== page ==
If you've been to a comic book convention sometime in the past two decades, odds are pretty good that you've seen a grainy bootleg copy of Roger Corman's 1994 Fantastic Fourmovie up for sale. It's a staple of cons, largely because that's the only place you can get it -- the movie was never actually released in any format (aside from the odd YouTube upload), and remains that way to this day, even when Marvel movies are raking in the cash, which begs the question of why?
Convention wisdom is that they canned it because it's not very good, but let's be honest here: If you've ever seen that 1992 Captain America movie, you already know that's never stopped anybody before. Now, there's finally something that's set to answer the question: Doomed, a full-length documentary examining Corman's Fantastic Four and why it never actually made it to the screens.
Fox just signed a three-year, first-look deal with Simon Kinberg, a writer and producer on X-Men: Days of Future Past and the upcoming Fantastic Four movie reboot. That deal gives Kinberg the go-ahead to start up a shared universe similar to the one Marvel Studios has developed, and that DC/Warner Bros. is trying to get going.
Whether she's applying her artistic skills to expanding the land of Equestria, or illustrating Chris Sims riding on the shoulders of Batman, we're big fans of Katie Cook. Known primarily for her work on IDW's My Little Pony: Friendship is Magic, Cook is a versatile cartoonist, whose illustrations can bring a lightness and joy to any project.
And that's exactly why Marvel commissioned Cook to do Animal variant covers for three of their upcoming All-New Marvel NOW titles: Thunderbolts 20.NOW, Fantastic Four #1, and X-Force #1. You can check them out after the jump, and witness Cook finally give us the version of the Thing we never knew we always wanted -- the one where he's a train conducting bear.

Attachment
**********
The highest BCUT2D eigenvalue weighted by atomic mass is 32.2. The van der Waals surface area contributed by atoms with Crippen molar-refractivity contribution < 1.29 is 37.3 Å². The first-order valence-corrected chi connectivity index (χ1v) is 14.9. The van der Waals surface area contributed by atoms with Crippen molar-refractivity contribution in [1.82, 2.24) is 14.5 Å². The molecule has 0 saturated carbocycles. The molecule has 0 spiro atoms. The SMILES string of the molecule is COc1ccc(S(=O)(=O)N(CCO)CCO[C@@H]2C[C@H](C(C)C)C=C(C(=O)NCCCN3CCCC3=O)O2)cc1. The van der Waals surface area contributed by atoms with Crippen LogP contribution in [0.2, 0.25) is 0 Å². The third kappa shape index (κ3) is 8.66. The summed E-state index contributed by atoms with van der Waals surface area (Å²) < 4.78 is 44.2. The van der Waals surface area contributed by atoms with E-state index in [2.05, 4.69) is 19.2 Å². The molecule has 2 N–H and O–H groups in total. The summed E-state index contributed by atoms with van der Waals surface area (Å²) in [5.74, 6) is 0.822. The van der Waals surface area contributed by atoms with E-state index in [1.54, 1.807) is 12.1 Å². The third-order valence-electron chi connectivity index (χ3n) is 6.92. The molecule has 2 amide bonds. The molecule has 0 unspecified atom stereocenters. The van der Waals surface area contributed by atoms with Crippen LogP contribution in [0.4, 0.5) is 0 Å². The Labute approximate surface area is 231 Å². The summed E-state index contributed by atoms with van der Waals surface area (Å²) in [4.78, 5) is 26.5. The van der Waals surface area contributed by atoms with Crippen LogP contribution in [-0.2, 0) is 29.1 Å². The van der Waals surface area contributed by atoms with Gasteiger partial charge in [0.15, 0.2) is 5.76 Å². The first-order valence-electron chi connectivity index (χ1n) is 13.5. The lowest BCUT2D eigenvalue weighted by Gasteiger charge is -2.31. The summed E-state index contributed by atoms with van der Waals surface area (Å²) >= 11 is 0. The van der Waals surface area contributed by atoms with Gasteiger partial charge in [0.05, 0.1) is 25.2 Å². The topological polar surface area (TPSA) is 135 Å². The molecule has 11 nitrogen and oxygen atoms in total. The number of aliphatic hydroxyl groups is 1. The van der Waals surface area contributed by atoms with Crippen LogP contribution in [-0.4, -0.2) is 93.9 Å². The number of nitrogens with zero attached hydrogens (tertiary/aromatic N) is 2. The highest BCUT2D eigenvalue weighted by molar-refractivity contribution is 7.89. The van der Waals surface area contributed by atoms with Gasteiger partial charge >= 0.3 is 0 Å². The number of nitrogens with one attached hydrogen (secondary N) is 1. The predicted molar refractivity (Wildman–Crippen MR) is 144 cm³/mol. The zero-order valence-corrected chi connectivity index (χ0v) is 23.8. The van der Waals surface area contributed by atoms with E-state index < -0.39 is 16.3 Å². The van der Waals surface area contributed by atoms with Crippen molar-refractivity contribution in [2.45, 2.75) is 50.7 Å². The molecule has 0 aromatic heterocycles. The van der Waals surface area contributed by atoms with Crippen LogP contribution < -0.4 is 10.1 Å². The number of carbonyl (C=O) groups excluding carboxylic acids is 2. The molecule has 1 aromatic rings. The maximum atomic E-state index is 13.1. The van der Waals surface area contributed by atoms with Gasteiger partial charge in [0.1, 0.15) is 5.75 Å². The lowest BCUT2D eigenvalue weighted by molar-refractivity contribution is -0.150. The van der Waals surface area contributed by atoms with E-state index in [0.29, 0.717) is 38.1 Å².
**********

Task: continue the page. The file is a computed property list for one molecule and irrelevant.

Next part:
Fantastic Fourends in January 2014 with issue 16. In related news, Fantastic Four kicks off with a brand-new No. 1 issue in February.
As has been the case in recent months, Marvel is starting the numbering anew as a fresh creative team comes on board. And according to USA Today, that team will be writer James Robinson and artist Leonard Kirk.
Marvel and Disney did quite a bit of work to build a cinematic universe that culminated into one big shared movie in The Avengers, and promises to do the same many times over in the years to come.
But Disney doesn't have the film rights to every Marvel character. The X-Men and The Fantastic Four are still securely under the umbrella of Twentieth Century Fox, and if Mark Millar, the creative consultant to Fox's Marvel movies has his way, they'll have a shared movie universe of their own.
"It sucks for me, too" is all Matt Fractionhad to say about the news that he's prematurelyconcluding his well regarded work on Marvel's Fantastic Four and FF titles, as revealed in the publisher's solicitations for November (which will be published later today but were sent to the comics press early yesterday). The demands of Fraction's work on Inhumanity and Inhumans are such that "something had to give," according to editor Tom Brevoort. The news is a serious bummer.
Replacing Fraction on FF will be writer Lee Allred, who according to solicits will co-write with his brother, series artist Michael Allred. That FF will remain indelibly Allred is good news, as is the fact that Fantastic Four will welcome back cartoonist Karl Kesel, whose contributions to Mark Waid and Mike Wieringo's work on the title circa 2002-2005 helped make it a classic run. Kesel will collaborate with ongoing artist Mark Bagley.
Deadline is reporting that Matthew Vaughn will produce the new Fantastic Four film for 20th Century Fox. Based on the classic Marvel Comics superheroes created by Jack Kirby and Stan Lee, the film is to be directed by Chronicle's Josh Trank and is a reboot and unconnected to the studio's previous efforts, Fantastic F
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